If the rebuild time takes most of a day or even multiple days, you will more than likely want to increase your redundancy setting. Increasing your drive redundancy parameters increases the capacity overhead that is allotted to the protection process and lowers the applications’ capacity. The net result is that your dollar per usable GB of capacity increases.

In our Q3-2020 release, StorONE is advancing its already rapid rebuild technology to provide the fastest rebuilds in the industry. Thanks to our latest update, rebuilds of flash drives can occur in five or six minutes, and rebuilds of high capacity hard disk drives can happen in four to five hours.

These fast rebuild times mean that customers may not need to set as high a level of drive redundancy because the chances of a simultaneous drive failure are insignificant. vRAID provides the option to set your redundancy level as high as you’d like (assuming you have enough drives) but makes your need for such a high setting, unnecessary. The net result is a lower cost per usable GB.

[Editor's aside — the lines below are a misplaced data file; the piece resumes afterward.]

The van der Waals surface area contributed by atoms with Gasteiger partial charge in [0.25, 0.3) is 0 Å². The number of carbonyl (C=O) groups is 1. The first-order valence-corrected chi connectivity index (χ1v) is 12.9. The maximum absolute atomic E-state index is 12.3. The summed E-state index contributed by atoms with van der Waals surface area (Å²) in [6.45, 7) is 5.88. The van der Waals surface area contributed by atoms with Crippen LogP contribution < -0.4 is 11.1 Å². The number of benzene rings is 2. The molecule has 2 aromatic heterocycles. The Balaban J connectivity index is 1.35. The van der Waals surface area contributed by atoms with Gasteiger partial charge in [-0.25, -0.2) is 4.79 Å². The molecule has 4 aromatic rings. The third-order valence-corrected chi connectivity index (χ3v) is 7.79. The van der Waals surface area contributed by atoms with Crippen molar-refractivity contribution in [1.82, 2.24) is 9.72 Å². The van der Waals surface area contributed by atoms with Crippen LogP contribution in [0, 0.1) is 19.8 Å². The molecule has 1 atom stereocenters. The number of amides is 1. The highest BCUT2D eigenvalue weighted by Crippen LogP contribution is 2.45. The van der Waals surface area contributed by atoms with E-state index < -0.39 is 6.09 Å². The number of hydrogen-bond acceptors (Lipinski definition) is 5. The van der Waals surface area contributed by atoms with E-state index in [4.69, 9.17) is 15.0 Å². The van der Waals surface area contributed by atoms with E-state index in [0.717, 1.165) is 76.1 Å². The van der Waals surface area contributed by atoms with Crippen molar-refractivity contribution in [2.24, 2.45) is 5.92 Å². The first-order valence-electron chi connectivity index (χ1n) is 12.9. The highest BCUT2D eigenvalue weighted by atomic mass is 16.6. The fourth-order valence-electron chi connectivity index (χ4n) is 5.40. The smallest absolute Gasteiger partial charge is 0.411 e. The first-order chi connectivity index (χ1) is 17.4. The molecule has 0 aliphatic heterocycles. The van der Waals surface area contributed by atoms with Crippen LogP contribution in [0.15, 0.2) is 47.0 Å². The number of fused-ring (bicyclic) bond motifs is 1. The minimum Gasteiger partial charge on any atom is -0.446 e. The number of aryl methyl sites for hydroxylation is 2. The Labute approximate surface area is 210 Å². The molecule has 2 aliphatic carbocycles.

The High Cost of RAID: Hot Spares

Another deceptive aspect of RAID is its dependence on hot spares. These drives sit idle until there is a failure. When a drive fails, the RAID technology logically puts the hot spare into the place of the failed drive. All the other drives in the RAID group, using parity information, copy data to that single drive. The first problem with hot spares is that the single drive creates a bottleneck. It can only receive so much data at one time and is partly responsible for the long rebuild times mentioned above. Once the hot spare is used, the customer must replace the failed drive with another drive as soon as possible. Because of the current pandemic, access to data centers isn’t as easy as it used to be, and we continue to see supply shortages.